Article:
Voting Against Sandy Relief is the Only Moral Option

By: John Watts

When the House returns to session next week, one of the first items on the agenda will be whether or not a further $51 billion should be allocated to relief for Superstorm Sandy.  The President has already signed into law $9.7 billion to FEMA to pay for flood insurance claims resulting from the storm.  Sixty-seven Republican House members voted against that initial funding package.

Many of the Republicans who voted against the funds directed to shore up FEMA’s federal flood-insurance program cited that this came up for vote after the House voted for a “fiscal cliff” deal that did not actually cut any spending, but more accurately scaled back future spending increases.

The proposed relief package reportedly includes funds for pork-barrel projects that have nothing to do with Sandy relief, such as $150 million for Alaskan fisheries.  AMTRACK, the government subsidized-railroad which loses approximately $80 million a year selling $10.00 hamburgers, will receive $336 million from this bill.

Those Republicans should be lauded for their “no” vote, and they should not tolerate any criticism based on the prevailing media narrative that fiscal conservatives are “cold-hearted.”  On the other hand, they should coordinate their message: it is purely a matter of principle. On the issue of taxpayer subsidized federal insurance and disaster relief, the federal government has no business forcing taxpayers in other states unaffected by a natural disaster to pay for other citizens’ economic losses.

Many on the left would try to say that a principled position on this issue is callous or uncaring.  But the reality is that one cannot legitimately claim moral credit for using the coercive power of government to fund relief. That is not genuine charity – authentic giving by individuals coming together voluntarily through churches, non-profits, or simply on their own is charity.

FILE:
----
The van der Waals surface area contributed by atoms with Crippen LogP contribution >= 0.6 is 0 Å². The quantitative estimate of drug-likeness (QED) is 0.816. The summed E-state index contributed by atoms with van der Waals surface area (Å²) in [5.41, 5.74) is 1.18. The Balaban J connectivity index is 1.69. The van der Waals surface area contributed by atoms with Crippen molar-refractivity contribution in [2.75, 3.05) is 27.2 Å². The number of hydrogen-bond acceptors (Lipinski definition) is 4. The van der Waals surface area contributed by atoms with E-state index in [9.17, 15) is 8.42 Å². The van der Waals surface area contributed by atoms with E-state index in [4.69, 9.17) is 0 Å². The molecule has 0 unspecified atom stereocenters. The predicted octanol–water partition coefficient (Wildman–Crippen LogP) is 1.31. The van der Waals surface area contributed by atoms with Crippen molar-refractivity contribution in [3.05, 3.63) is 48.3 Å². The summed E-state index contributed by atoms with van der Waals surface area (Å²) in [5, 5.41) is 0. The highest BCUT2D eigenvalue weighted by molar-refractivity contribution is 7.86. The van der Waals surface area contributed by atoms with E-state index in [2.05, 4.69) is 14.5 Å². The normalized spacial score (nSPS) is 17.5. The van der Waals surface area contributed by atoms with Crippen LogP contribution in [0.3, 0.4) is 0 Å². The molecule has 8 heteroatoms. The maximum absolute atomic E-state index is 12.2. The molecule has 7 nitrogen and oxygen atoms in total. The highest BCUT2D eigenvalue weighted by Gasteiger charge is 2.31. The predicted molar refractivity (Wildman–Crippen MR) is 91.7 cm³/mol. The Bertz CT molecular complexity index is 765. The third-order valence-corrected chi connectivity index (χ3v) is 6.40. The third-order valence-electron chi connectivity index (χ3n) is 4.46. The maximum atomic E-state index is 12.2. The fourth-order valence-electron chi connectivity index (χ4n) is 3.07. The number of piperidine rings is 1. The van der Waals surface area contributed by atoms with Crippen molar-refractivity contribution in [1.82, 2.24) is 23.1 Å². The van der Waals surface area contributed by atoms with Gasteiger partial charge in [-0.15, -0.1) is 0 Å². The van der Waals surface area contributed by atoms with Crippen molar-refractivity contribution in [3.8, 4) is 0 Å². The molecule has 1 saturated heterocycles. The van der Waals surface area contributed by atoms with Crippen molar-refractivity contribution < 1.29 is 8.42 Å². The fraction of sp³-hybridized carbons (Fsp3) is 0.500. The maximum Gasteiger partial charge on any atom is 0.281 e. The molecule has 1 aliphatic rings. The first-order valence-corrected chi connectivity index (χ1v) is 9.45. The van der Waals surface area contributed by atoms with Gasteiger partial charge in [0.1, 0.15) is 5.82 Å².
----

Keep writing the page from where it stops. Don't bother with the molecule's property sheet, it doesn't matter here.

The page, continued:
Perhaps Davy Crockett put the point most succinctly when he spoke out against congressionally mandated forced giving to the widow of a naval officer:

“I will not go into an argument to prove that Congress has no power to appropriate this money as an act of charity.  Every member upon this floor knows it.  We have the right, as individuals, to give away as much of our own money as we please in charity; but as members of Congress we have no right so to appropriate a dollar of the public money …  We have not the semblance of authority to appropriate it as a charity. Mr. Speaker, I have said we have the right to give as much of our own money as we please. I am the poorest man on this floor.  I cannot vote for this bill, but I will give one week's pay to the object, and if every member of Congress will do the same, it will amount to more than the bill asks."

Congressmen are much wealthier than the average American today, but they could still not come up with the nearly $60 billion out of their own pocket asked for in the federal flood insurance bailout package.  On the other hand, if the federal government reversed the now entrenched pattern of appropriating large portions of Americans’ hard-earned incomes, the public at large would easily be able and eager to aid in relief on their own accord.

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